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10 Ways Recruiters Can Spot a ‘Dead Horse Candidate’

by | Dec 17, 2014 | Recruiter Training, Top Echelon Blog

I recently published a blog post about the nine ways that recruiters can spot a “dead horse employer.”  However, what about the other side of the equation . . . namely, the candidates?

Well, I have the answer.  Below are 10 ways recruiters can spot a “dead horse candidate”:

1. Candidates who are always looking.  This type of candidate hasn’t made the mental commitment to change jobs, and would most likely accept a counter-offer or use the offer as a “lever” to get what they want from their present employer.

2. An incomplete data sheet.  Information has been left off and/or there are gaps.  Time frames just do not “jibe.”

3. They won’t make themselves available on “your” timetable.  They don’t see you as a professional.  They will only interview on weekends or after hours.  They need to be made aware of what’s required of them.

4. Resumes that are all feature-oriented.  Features are dead things.  A resume is a logical presentation and people buy emotionally.  Therefore, a resume that is all feature-oriented is difficult to sell.  Also, resumes may be composed of features because the candidate really doesn’t have any accomplishments.  The problem facing us here is that we need those accomplishments from previous employers to turn into benefits for the new companies—the companies to which we are marketing.

5. They won’t return your calls.  Again, they don’t respect you as a professional.  Or they don’t need you.  Or there is no sense of urgency.  Take your pick.

6. They’re reluctant (or won’t) tell you where and/or with whom they have interviewed.  They keep it a secret.  They act as if they are going to compete with you for their candidacy.  To combat this, you can say two things: (1) “Where have you been?  I don’t want to cover the same ground where you’ve left a resume and identified yourself.  Therefore, I don’t want to go back into those same companies”; and (2) “I need to know where you might have your candidacy pending and I will need you to ‘unpend’ yourself.  In other words, I can’t work with you if you are competing with me in regards to your candidacy.”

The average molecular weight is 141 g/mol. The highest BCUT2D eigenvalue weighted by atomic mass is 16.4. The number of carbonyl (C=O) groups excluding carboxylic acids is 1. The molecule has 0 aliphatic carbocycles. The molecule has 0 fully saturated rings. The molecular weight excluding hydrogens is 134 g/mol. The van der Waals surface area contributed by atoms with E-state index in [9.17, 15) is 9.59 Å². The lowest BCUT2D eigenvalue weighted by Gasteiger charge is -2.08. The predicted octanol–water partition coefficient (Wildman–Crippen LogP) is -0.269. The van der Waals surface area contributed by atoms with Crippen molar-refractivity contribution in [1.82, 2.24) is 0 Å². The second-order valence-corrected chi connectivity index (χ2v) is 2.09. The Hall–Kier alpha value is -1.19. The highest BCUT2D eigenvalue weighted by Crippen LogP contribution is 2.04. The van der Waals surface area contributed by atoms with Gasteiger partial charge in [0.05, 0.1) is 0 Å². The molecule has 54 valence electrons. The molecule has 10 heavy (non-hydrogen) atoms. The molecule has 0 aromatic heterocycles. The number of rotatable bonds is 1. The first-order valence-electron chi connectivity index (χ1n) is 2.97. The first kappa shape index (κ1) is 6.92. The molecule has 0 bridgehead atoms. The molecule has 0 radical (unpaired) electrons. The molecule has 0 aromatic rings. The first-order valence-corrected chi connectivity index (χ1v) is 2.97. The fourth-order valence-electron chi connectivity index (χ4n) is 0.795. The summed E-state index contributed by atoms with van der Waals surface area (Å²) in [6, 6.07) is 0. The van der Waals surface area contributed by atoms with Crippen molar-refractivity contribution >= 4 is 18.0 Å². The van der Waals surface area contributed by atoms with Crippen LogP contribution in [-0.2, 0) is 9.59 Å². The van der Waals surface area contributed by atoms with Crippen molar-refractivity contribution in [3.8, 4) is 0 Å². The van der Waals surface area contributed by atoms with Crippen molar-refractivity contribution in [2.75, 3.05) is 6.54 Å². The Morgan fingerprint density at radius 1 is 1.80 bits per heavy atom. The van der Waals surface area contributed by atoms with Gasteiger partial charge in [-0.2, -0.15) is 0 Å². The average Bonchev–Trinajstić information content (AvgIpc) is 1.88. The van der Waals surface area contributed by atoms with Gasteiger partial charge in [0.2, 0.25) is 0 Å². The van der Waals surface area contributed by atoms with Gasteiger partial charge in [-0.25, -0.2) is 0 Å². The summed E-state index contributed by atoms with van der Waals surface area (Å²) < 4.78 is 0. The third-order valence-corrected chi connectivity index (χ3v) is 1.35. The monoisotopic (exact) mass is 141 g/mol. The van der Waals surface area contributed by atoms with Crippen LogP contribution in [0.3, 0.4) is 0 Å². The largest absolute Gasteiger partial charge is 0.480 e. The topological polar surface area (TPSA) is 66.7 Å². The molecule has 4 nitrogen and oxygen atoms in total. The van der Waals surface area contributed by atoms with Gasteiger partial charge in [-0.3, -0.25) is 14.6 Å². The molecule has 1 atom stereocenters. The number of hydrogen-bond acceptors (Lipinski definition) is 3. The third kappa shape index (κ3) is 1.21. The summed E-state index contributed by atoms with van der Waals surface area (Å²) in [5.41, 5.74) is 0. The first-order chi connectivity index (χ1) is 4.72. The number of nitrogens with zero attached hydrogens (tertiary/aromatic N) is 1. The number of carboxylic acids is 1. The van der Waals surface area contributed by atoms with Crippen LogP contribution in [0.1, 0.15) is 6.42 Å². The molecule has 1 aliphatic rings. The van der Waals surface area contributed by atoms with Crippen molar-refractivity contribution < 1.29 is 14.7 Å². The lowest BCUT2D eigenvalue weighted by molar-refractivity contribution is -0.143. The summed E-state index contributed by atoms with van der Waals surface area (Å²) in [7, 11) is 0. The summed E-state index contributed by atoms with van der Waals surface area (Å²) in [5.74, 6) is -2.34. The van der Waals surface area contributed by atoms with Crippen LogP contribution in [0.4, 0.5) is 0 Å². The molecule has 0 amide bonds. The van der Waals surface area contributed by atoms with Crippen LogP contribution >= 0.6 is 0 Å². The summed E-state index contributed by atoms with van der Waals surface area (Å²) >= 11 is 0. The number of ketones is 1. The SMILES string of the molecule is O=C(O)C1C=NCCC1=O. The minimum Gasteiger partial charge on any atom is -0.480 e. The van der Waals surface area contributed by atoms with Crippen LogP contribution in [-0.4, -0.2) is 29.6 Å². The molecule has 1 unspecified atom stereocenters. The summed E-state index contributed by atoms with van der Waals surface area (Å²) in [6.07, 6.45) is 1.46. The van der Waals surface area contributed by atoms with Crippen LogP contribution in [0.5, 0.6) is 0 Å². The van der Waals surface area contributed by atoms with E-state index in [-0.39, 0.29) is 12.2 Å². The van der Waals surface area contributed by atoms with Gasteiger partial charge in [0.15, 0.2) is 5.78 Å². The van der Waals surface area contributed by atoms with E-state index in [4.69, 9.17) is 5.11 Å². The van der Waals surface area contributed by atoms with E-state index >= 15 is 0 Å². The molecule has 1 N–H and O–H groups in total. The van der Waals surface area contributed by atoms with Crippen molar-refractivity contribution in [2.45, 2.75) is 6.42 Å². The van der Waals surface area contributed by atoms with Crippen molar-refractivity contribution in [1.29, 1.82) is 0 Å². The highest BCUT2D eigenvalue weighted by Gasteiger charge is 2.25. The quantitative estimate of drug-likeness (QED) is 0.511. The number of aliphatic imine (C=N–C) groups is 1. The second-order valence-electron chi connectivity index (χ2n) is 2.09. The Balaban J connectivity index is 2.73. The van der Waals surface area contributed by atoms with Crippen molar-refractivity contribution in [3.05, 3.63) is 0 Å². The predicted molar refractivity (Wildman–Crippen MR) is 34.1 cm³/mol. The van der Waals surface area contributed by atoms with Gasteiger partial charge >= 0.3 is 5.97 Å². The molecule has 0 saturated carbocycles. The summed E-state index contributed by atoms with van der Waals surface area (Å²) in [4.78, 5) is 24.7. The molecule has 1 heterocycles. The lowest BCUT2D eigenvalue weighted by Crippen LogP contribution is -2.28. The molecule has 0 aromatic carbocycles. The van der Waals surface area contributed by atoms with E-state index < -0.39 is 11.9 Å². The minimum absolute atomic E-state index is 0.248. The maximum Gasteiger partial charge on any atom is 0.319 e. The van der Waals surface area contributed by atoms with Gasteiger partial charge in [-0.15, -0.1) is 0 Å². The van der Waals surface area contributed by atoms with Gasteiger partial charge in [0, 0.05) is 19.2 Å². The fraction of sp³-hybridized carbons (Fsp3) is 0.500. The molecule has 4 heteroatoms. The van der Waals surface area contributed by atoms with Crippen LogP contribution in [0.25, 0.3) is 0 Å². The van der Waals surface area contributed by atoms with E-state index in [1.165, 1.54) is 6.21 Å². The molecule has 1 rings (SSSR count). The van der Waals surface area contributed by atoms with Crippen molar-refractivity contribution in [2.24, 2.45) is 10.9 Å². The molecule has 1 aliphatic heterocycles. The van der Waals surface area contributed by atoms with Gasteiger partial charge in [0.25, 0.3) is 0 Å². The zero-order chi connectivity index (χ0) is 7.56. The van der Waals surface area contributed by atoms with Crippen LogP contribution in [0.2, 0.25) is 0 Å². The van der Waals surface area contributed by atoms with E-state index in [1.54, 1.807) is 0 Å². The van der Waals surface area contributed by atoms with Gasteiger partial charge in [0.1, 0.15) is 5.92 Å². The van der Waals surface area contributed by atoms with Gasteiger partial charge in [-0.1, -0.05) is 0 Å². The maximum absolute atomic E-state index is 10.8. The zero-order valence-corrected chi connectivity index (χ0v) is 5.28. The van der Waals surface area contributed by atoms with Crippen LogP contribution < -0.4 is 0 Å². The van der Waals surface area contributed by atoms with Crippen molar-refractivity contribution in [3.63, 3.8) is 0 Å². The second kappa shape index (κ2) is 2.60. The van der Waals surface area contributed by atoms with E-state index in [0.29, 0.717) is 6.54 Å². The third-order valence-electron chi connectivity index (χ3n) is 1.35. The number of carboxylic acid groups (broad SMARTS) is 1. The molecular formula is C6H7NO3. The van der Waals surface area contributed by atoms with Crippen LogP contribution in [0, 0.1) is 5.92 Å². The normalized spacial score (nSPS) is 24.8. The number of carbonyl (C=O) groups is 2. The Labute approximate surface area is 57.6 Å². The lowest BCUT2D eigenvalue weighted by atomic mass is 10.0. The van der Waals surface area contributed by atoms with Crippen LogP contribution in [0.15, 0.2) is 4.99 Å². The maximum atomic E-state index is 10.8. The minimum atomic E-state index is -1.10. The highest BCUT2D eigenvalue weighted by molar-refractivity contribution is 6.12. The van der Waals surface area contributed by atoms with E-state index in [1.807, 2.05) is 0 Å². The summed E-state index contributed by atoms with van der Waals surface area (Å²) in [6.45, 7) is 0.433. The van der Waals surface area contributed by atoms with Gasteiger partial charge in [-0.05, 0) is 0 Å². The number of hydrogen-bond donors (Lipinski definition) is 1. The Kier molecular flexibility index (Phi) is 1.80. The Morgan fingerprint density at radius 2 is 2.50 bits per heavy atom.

7. They’re reluctant to watch interviewing films or listen to interviewing tapes.  Again, the candidate is not treating you as the expert.  They believe that they are the experts in interviewing.  (Special note: Beware any candidate who is a “terrific interviewee.”  Those who are too adept at interviewing merely have done it a lot, which means they might not be quite as proficient at the technical aspects that relate to their job.  They have become “professional interviewees.”)

8. “No shows” or late for appointments.  This is an indication of a sloppy person and a sloppy attitude, and it will probably carry over into their new position, should you be lucky enough to place this person.  It also reflects directly (and negatively) on you and your recruitment firm.

9. They’re reluctant to talk relocation with their family.  Let’s say that the candidate wants to move.  No problem for them, but keep in mind that when you are facing a relocation, you are looking down the cylinders of a double-barreled shotgun.  You are either going to have to address the not-so-recent phenomenon of a two-income family or the reality that there might be children (especially teenagers) who will be affected by the move.  It’s not the person doing the work.  Therefore, if you have a candidate who will not discuss relocation with his/her family, there is going to be a major bump down the road.  You will undoubtedly have a turn-down or a fall-off later on in the process when the family suddenly discovers that the candidate is contemplating a move.

10. Reluctant to submit their resignation in writing, leaving them open to a counteroffer.  What you want is for the candidate to write a letter of resignation at the beginning of the process because by physically writing this letter, the candidate is mentally making the break with their current employer.

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Bob Marshall of TBMG International, founder of The Marshall Plan, has an extensive background in the recruiting industry as a recruiter, manager, vice president, president, consultant, and trainer.  In 2015, Bob is celebrating his 35th year in the recruitment business.  Marshall can be reached at or at 770.898.5550.  His website is

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